Brianna wants to be a rap star, but she’s a kid in high school, so people keep telling her to focus on her studies. Her family is poor, though, so making it big would mean they wouldn’t have to struggle for food anymore.
On the surface, this isn’t my kind of book. I don’t particularly listen to rap music, although I’ve warmed up to it more in the past few years than at any other time in my life.
Back in the 90s, I was full of TNG awe. It’s the first “grown up” TV show I latched onto (my parents watched it by themselves for years because it came on after my bedtime — so I heard the Red Alert noise, the theme music, and other sounds before I ever watched the show).
Also in the 90s, I got into reading with more of my own agency. Sure, I was still in school, and to this day I get cringey when I hear the words “required reading”, but I learned that not all books were mind-numbingly boring, and I looked forward to going to the bookstore for more than just the little toy section.
The Nancy Drew Files were an easy pick for me at the time — they were actually written in the 80s and 90s, as opposed to the “original” series, which was favorable to my boring parents. (Tom Swift IV was another rebooted Stratemeyer Syndicate-adjacent series about a young inventor who did time travel and other cool stuff. I picked that one because they looked enough like Nancy Drew files to pique my interest, and the guy on the cover was handsome. Couldn’t read the Hardy Boys Casefiles, though, because they were for boys. Face-palm emoji.) I liked Sunfire romances (even though I argued profusely they weren’t romances, because for some reason there was a mortal stigma attached to that genre) because their cover artwork was beautiful, and they showcased different eras in such an interesting way. Sure, there was a love triangle, but the stories, man.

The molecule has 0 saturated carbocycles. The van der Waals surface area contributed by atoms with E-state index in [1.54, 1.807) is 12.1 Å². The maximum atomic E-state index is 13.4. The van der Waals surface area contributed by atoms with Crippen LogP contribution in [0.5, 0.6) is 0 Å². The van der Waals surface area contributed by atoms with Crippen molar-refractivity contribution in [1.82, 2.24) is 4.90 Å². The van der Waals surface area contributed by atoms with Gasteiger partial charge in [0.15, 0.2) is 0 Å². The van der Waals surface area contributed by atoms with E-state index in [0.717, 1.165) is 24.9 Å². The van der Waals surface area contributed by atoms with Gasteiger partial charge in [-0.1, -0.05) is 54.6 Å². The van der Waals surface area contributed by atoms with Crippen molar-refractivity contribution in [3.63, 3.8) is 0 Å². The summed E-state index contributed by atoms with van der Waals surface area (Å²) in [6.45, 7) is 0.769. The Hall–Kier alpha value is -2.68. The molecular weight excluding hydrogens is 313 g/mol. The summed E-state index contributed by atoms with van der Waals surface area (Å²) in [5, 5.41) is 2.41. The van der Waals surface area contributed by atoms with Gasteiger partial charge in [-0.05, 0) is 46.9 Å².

Around the same time I started watching TNG (not just listening to it from down the hall), my sister and I discovered a young adult book series about the same characters: Star Trek: The Next Generation – Starfleet Academy. Like it says on the tin.
At the time, there were only two or three books in the series, and we burned through them pretty quickly. Lucky for us, the same authors also wrote for the Star Trek books in the adult section, so on our regular trips to the used bookstore, we picked a few of those up. One of them was Metamorphosis by Jean Lorrah.